Banco Popular ready to face Covid-19-fueled recession
Popular Inc. CEO says bank has sufficient reserves for ‘dramatic’ downturn
SAN JUAN – The head of Popular Inc.—the holding company of Banco Popular de Puerto Rico, the largest island-based bank—said his institution has built up enough reserves to endure losses resulting from the Covid-19 pandemic-induced deep recession expected in coming months.
Popular Inc. President and CEO Ignacio Álvarez told reporters during a recent virtual roundtable that the bank, which last year posted record core earnings, has almost doubled its reserves since December in anticipation of the economic impact of the novel coronavirus.
Even before the Covid-19 crisis, Banco Popular, as other U.S. banks, last year was required to switch its loss accounting methodology to Current Expected Credit Losses (CECL) accounting methodology.
CECL requires banks to forecast losses on the life of a loan as soon as they originate and record it on their balance sheet. Previously, banks did not record losses until an event persuaded them that a borrower may not be able to make loan payments in full. The new methodology requires shored up reserves but can cut into banks’ profitability.
Popular Inc. reported net income of $34.3 million for the first quarter of 2020, ended March 31, compared with net income of $166.8 million for the quarter ended Dec. 31, 2019. The provision for credit losses for the loans and investments portfolios, which reflects the adoption of CECL, was $189.7 million, including $134 million in incremental reserves due to the expected economic impact of Covid-19, according to Popular’s earnings report.
Gov. Wanda Vázquez’s implementation of the curfew/lockdown order on March 15 to curb the spread of Severe Acute Respiratory Syndrome Coronavirus 2 (SARS-CoV-2), the virus strain that causes Coronavirus Disease 2019 (Covid-19), impacted the revenue streams of Popular Inc., according to the report, which listed the reduced consumer transaction activity, the waiver of certain late fees and service charges, including ATM transaction fees, as well as the suspension in mortgage origination and related securitization and loan sale activities.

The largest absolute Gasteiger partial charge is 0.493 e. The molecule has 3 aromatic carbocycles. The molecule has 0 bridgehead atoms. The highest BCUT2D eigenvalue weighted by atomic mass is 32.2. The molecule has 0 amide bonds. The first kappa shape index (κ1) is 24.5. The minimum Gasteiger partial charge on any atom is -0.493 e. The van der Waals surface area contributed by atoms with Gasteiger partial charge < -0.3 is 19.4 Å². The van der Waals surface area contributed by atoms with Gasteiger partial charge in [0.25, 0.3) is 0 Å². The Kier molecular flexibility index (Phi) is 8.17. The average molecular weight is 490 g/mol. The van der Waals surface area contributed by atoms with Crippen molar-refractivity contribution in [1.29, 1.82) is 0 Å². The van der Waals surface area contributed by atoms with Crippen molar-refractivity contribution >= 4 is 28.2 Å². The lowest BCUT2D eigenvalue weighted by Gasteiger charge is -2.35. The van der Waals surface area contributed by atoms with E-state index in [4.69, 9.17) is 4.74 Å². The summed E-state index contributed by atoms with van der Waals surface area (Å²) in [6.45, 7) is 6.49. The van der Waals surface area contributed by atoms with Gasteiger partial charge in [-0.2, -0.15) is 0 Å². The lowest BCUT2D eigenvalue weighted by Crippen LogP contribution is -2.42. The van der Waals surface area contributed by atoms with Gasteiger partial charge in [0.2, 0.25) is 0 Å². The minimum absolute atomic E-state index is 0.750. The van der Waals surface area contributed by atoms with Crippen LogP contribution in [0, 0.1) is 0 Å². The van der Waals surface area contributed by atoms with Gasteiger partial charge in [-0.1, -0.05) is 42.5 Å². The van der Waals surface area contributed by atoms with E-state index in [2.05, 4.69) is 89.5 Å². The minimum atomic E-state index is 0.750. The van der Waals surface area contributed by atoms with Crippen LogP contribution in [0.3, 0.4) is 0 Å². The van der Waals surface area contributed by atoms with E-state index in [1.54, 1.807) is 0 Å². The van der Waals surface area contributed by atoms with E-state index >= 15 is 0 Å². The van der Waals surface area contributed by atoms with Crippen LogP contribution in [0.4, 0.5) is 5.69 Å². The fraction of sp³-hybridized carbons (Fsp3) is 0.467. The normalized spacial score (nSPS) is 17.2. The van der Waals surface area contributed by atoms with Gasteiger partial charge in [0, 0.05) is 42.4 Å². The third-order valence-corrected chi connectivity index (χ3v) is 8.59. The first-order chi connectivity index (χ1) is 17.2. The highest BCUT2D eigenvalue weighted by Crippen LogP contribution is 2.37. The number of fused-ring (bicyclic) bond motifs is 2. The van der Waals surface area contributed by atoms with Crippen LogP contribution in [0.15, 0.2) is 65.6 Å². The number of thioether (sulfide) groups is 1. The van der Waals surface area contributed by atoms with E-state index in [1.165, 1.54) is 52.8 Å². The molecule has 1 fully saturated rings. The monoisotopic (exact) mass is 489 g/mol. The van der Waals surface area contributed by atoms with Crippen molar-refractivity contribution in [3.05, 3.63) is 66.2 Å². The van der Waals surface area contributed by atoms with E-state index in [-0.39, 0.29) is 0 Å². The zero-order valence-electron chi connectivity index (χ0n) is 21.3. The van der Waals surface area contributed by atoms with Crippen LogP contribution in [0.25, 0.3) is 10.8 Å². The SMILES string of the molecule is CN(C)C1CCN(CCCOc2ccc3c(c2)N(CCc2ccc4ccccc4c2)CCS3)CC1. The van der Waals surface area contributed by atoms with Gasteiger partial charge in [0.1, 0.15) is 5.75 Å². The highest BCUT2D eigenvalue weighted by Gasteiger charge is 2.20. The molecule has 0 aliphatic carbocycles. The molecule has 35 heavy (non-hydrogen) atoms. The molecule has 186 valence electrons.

“In March, everything changed negatively,” Álvarez said during the roundtable, noting that the bank had to reduce business hours and channel most transactions to bank branch Autobanco drive-through windows. “That impact was not felt 100 percent in the operational part because our interest from income was greater. We had lower costs and we had quite solid operational results, taking into consideration that the second half of March was almost totally lost.”
‘Dramatic’ contraction, W-shaped recovery
The CEO said he expects a “dramatic” fall in Puerto Rico’s gross domestic product (GDP) in the second quarter, followed by a recovery progressing in fits and starts. The deep recession Puerto Rico and the states are sinking into will not be a typical economic downturn because of the nature of the crisis, Álvarez said.
“None of us have experienced something of this nature in our lives. We experienced the force of [Hurricane] Maria but we have had hurricanes before,” the executive said. “It is difficult to forecast how long the recovery will take because fundamentally this is a health problem. How fast the economy can reopen and how deep that recovery can be will depend greatly on advances in the field of health. If we have advances that are faster than expected, the economic impact will not be so bad, but if they take time, it will get worse.”
Álvarez said he is expecting a roller-coaster-like recovery due to the uncertainties surrounding the spread of Covid-19, which has yet to be contained.